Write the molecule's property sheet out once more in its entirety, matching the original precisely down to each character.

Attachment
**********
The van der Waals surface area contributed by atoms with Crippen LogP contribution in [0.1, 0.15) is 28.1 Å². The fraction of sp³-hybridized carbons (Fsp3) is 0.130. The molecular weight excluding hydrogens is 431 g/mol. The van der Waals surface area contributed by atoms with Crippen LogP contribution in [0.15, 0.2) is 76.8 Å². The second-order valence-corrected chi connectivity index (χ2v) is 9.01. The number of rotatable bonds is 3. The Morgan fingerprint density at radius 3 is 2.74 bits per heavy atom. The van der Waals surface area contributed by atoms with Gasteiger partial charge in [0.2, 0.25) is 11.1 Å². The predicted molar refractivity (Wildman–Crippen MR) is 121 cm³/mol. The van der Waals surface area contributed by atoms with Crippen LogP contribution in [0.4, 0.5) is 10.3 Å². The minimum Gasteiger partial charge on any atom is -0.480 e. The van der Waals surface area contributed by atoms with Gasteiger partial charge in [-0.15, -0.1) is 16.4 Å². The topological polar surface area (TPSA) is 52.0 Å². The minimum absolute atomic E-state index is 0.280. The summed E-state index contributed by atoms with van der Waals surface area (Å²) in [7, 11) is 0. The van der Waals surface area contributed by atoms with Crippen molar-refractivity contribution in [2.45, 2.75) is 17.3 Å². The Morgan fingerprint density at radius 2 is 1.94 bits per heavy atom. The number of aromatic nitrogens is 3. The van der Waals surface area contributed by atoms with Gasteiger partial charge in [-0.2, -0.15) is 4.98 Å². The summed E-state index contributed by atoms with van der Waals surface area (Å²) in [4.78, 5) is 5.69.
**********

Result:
The van der Waals surface area contributed by atoms with Crippen LogP contribution in [0.1, 0.15) is 28.1 Å². The fraction of sp³-hybridized carbons (Fsp3) is 0.130. The molecular weight excluding hydrogens is 431 g/mol. The van der Waals surface area contributed by atoms with Crippen LogP contribution in [0.15, 0.2) is 76.8 Å². The second-order valence-corrected chi connectivity index (χ2v) is 9.01. The number of rotatable bonds is 3. The Morgan fingerprint density at radius 3 is 2.74 bits per heavy atom. The van der Waals surface area contributed by atoms with Gasteiger partial charge in [0.2, 0.25) is 11.1 Å². The predicted molar refractivity (Wildman–Crippen MR) is 121 cm³/mol. The van der Waals surface area contributed by atoms with Crippen LogP contribution in [0.4, 0.5) is 10.3 Å². The minimum Gasteiger partial charge on any atom is -0.480 e. The van der Waals surface area contributed by atoms with Gasteiger partial charge in [-0.15, -0.1) is 16.4 Å². The topological polar surface area (TPSA) is 52.0 Å². The minimum absolute atomic E-state index is 0.280. The summed E-state index contributed by atoms with van der Waals surface area (Å²) in [7, 11) is 0. The van der Waals surface area contributed by atoms with Crippen molar-refractivity contribution in [2.45, 2.75) is 17.3 Å². The Morgan fingerprint density at radius 2 is 1.94 bits per heavy atom. The number of aromatic nitrogens is 3. The van der Waals surface area contributed by atoms with Gasteiger partial charge in [-0.2, -0.15) is 4.98 Å². The summed E-state index contributed by atoms with van der Waals surface area (Å²) in [4.78, 5) is 5.69.